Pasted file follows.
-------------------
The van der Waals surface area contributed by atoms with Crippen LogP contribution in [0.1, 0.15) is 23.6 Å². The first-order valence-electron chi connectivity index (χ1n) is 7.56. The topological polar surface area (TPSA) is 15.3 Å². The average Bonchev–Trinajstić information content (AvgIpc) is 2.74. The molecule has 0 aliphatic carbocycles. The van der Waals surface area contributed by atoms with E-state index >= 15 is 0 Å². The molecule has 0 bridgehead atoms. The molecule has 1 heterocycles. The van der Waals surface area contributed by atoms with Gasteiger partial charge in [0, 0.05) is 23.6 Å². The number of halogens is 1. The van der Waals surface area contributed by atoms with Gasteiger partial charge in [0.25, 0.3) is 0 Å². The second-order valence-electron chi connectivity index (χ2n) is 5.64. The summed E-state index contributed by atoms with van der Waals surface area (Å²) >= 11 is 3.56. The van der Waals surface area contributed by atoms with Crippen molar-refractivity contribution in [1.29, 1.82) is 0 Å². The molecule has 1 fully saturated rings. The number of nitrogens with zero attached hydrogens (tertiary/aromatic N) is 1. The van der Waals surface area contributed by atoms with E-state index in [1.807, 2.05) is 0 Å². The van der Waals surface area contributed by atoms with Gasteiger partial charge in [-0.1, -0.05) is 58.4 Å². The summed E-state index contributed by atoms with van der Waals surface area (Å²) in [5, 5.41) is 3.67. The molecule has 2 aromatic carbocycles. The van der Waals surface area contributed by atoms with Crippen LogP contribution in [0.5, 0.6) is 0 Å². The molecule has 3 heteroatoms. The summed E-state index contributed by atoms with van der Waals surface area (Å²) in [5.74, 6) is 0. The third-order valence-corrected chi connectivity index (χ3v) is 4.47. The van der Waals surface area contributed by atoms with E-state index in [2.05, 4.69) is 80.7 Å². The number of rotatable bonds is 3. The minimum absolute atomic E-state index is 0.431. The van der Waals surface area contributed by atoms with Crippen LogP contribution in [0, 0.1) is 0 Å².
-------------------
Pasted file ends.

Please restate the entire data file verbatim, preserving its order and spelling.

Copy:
The van der Waals surface area contributed by atoms with Crippen LogP contribution in [0.1, 0.15) is 23.6 Å². The first-order valence-electron chi connectivity index (χ1n) is 7.56. The topological polar surface area (TPSA) is 15.3 Å². The average Bonchev–Trinajstić information content (AvgIpc) is 2.74. The molecule has 0 aliphatic carbocycles. The van der Waals surface area contributed by atoms with E-state index >= 15 is 0 Å². The molecule has 0 bridgehead atoms. The molecule has 1 heterocycles. The van der Waals surface area contributed by atoms with Gasteiger partial charge in [0, 0.05) is 23.6 Å². The number of halogens is 1. The van der Waals surface area contributed by atoms with Gasteiger partial charge in [0.25, 0.3) is 0 Å². The second-order valence-electron chi connectivity index (χ2n) is 5.64. The summed E-state index contributed by atoms with van der Waals surface area (Å²) >= 11 is 3.56. The van der Waals surface area contributed by atoms with Crippen molar-refractivity contribution in [1.29, 1.82) is 0 Å². The molecule has 1 fully saturated rings. The number of nitrogens with zero attached hydrogens (tertiary/aromatic N) is 1. The van der Waals surface area contributed by atoms with E-state index in [1.807, 2.05) is 0 Å². The van der Waals surface area contributed by atoms with Gasteiger partial charge in [-0.1, -0.05) is 58.4 Å². The summed E-state index contributed by atoms with van der Waals surface area (Å²) in [5, 5.41) is 3.67. The molecule has 2 aromatic carbocycles. The van der Waals surface area contributed by atoms with Crippen LogP contribution in [0.5, 0.6) is 0 Å². The molecule has 3 heteroatoms. The summed E-state index contributed by atoms with van der Waals surface area (Å²) in [5.74, 6) is 0. The third-order valence-corrected chi connectivity index (χ3v) is 4.47. The van der Waals surface area contributed by atoms with E-state index in [2.05, 4.69) is 80.7 Å². The number of rotatable bonds is 3. The minimum absolute atomic E-state index is 0.431. The van der Waals surface area contributed by atoms with Crippen LogP contribution in [0, 0.1) is 0 Å².